Zaccheroni promises lasting legacy in Japan

TOKYO - Japan's new coach Alberto Zaccheroni swept into Tokyo on Tuesday, asking to be called "Zac" and promising a lasting legacy from his reign.

"First we have to finish in the top three at (next year's) Asian Cup," the 57-year-old Italian told reporters after being unveiled as Japan's sixth foreign manager.

"When my Japan adventure comes to an end I want the fans to have great memories of Zaccheroni's samurai."

The former AC Milan and Juventus coach brought a breathe of fresh air to his first news conference after taking over the Blue Samurai from World Cup coach Takeshi Okada.

"You can call me Zac," said Zaccheroni. "But I am OK with any nicknames the Japanese fans have for me."

Japan Football Association (JFA) president Junji Ogura predicted the Italian would lead Japan to the quarter-finals of the next World Cup in Brazil.

"I expect him to get the Blue Samurai to the last eight in 2014," Ogura said in a statement. "He has vast experience and is a real tactician of the game. I expect him to get Japan to play an attacking style of soccer."

The JFA did not reveal details of Zaccheroni's contract but it is understood he has signed a two-year deal with an option for another two years.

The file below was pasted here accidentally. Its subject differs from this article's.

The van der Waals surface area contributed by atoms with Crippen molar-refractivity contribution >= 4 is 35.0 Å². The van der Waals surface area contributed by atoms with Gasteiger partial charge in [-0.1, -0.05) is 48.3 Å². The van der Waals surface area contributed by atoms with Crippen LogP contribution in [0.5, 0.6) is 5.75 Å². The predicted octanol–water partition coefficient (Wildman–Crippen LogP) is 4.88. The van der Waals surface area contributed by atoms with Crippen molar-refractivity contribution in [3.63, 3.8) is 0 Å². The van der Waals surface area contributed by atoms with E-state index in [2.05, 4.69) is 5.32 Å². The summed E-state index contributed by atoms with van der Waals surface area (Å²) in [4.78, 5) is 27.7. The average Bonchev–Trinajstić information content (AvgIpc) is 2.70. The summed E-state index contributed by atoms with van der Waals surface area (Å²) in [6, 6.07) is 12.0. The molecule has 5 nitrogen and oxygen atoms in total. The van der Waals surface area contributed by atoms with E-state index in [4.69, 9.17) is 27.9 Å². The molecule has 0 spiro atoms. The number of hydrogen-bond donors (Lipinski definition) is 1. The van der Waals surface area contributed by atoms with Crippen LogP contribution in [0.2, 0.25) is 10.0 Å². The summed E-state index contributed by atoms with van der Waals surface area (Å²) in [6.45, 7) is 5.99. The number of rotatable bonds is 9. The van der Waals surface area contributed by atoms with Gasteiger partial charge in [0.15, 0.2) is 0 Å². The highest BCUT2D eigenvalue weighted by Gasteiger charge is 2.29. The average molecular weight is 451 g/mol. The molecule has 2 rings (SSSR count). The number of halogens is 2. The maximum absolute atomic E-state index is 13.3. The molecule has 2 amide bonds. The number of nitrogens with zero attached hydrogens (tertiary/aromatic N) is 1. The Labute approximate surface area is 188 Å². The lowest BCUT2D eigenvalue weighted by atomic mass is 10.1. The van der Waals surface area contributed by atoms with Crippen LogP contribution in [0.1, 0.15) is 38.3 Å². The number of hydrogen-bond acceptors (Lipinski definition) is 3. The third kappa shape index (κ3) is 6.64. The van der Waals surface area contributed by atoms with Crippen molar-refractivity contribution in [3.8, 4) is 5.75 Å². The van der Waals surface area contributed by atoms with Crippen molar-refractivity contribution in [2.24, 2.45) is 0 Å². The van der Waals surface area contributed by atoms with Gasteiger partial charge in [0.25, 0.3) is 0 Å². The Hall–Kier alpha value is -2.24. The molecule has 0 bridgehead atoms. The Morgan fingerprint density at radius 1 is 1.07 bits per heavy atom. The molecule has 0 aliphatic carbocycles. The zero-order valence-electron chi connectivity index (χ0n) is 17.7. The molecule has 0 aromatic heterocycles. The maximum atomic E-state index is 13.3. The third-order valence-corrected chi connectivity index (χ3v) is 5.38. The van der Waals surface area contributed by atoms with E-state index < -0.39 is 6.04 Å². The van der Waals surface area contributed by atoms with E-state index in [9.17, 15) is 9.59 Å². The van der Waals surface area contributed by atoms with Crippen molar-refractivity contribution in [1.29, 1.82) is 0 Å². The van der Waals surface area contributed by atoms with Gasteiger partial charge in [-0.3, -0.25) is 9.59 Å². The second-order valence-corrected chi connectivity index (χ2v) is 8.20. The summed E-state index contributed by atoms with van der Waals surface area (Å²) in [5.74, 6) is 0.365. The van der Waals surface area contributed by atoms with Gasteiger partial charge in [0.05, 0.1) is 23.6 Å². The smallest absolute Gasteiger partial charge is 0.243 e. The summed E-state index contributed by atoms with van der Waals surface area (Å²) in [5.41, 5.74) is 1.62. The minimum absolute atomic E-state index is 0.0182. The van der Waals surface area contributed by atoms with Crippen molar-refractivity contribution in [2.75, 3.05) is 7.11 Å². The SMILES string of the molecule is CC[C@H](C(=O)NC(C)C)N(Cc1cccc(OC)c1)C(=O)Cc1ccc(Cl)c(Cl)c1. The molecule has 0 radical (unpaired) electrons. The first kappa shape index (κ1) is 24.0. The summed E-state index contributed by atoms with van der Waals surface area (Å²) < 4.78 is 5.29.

Zaccheroni, who led AC Milan to the Serie A title in 1999, said: "I jumped at the opportunity when the JFA came with their offer."

He praised the work of predecessor Okada, who led Japan to the last 16 of the World Cup in South Africa.

"Okada-san did a fantastic job," said Zaccheroni. "He left a great foundation in place."

Zaccheroni will watch Saturday's home friendly against Paraguay in Yokohama from the stands as he is still waiting for a work permit.

"Coaching a national team was the only challenge left for me," said Zaccheroni, whose first game in charge is expected to be the Oct. 8 friendly with Argentina in Saitama.

"Now I have the opportunity."

JFA technical director Hiromi Hara said Zaccheroni's lack of experience outside of Japan would not be a factor.

"His motivation and passion will make up for that," said Hara. "It's a life's ambition for him to coach a national team."

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